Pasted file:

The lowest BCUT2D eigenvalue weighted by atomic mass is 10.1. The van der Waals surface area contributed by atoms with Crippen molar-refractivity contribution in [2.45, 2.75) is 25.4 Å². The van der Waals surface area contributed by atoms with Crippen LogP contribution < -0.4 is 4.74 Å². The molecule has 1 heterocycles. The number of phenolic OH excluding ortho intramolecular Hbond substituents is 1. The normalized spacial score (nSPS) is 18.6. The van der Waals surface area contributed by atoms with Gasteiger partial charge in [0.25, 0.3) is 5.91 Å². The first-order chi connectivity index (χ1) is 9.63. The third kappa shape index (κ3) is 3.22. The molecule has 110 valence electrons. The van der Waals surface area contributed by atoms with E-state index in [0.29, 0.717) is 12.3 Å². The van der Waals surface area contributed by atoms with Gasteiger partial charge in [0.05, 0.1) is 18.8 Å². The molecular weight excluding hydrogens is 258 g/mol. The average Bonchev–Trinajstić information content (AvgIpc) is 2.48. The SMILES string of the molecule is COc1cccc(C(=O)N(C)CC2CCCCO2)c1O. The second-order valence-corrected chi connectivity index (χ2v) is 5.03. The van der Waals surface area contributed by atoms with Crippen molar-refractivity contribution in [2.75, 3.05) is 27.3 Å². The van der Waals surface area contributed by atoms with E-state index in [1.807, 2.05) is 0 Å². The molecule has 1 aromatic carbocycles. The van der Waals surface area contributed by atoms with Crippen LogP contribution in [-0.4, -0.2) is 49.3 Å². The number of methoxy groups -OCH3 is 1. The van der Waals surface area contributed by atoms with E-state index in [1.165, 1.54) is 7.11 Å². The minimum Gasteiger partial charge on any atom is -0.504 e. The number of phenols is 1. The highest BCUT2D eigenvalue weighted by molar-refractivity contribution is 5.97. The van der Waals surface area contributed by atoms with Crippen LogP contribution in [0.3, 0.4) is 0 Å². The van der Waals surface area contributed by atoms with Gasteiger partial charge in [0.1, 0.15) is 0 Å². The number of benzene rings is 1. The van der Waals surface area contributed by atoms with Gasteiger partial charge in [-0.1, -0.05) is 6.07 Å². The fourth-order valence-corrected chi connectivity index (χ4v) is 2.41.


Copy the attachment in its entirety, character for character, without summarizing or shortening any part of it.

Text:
The lowest BCUT2D eigenvalue weighted by atomic mass is 10.1. The van der Waals surface area contributed by atoms with Crippen molar-refractivity contribution in [2.45, 2.75) is 25.4 Å². The van der Waals surface area contributed by atoms with Crippen LogP contribution < -0.4 is 4.74 Å². The molecule has 1 heterocycles. The number of phenolic OH excluding ortho intramolecular Hbond substituents is 1. The normalized spacial score (nSPS) is 18.6. The van der Waals surface area contributed by atoms with Gasteiger partial charge in [0.25, 0.3) is 5.91 Å². The first-order chi connectivity index (χ1) is 9.63. The third kappa shape index (κ3) is 3.22. The molecule has 110 valence electrons. The van der Waals surface area contributed by atoms with E-state index in [0.29, 0.717) is 12.3 Å². The van der Waals surface area contributed by atoms with Gasteiger partial charge in [0.05, 0.1) is 18.8 Å². The molecular weight excluding hydrogens is 258 g/mol. The average Bonchev–Trinajstić information content (AvgIpc) is 2.48. The SMILES string of the molecule is COc1cccc(C(=O)N(C)CC2CCCCO2)c1O. The second-order valence-corrected chi connectivity index (χ2v) is 5.03. The van der Waals surface area contributed by atoms with Crippen molar-refractivity contribution in [2.75, 3.05) is 27.3 Å². The van der Waals surface area contributed by atoms with E-state index in [1.807, 2.05) is 0 Å². The molecule has 1 aromatic carbocycles. The van der Waals surface area contributed by atoms with Crippen LogP contribution in [-0.4, -0.2) is 49.3 Å². The number of methoxy groups -OCH3 is 1. The van der Waals surface area contributed by atoms with E-state index in [1.165, 1.54) is 7.11 Å². The minimum Gasteiger partial charge on any atom is -0.504 e. The number of phenols is 1. The highest BCUT2D eigenvalue weighted by molar-refractivity contribution is 5.97. The van der Waals surface area contributed by atoms with Crippen LogP contribution in [0.3, 0.4) is 0 Å². The van der Waals surface area contributed by atoms with Gasteiger partial charge in [0.1, 0.15) is 0 Å². The number of benzene rings is 1. The van der Waals surface area contributed by atoms with Gasteiger partial charge in [-0.1, -0.05) is 6.07 Å². The fourth-order valence-corrected chi connectivity index (χ4v) is 2.41.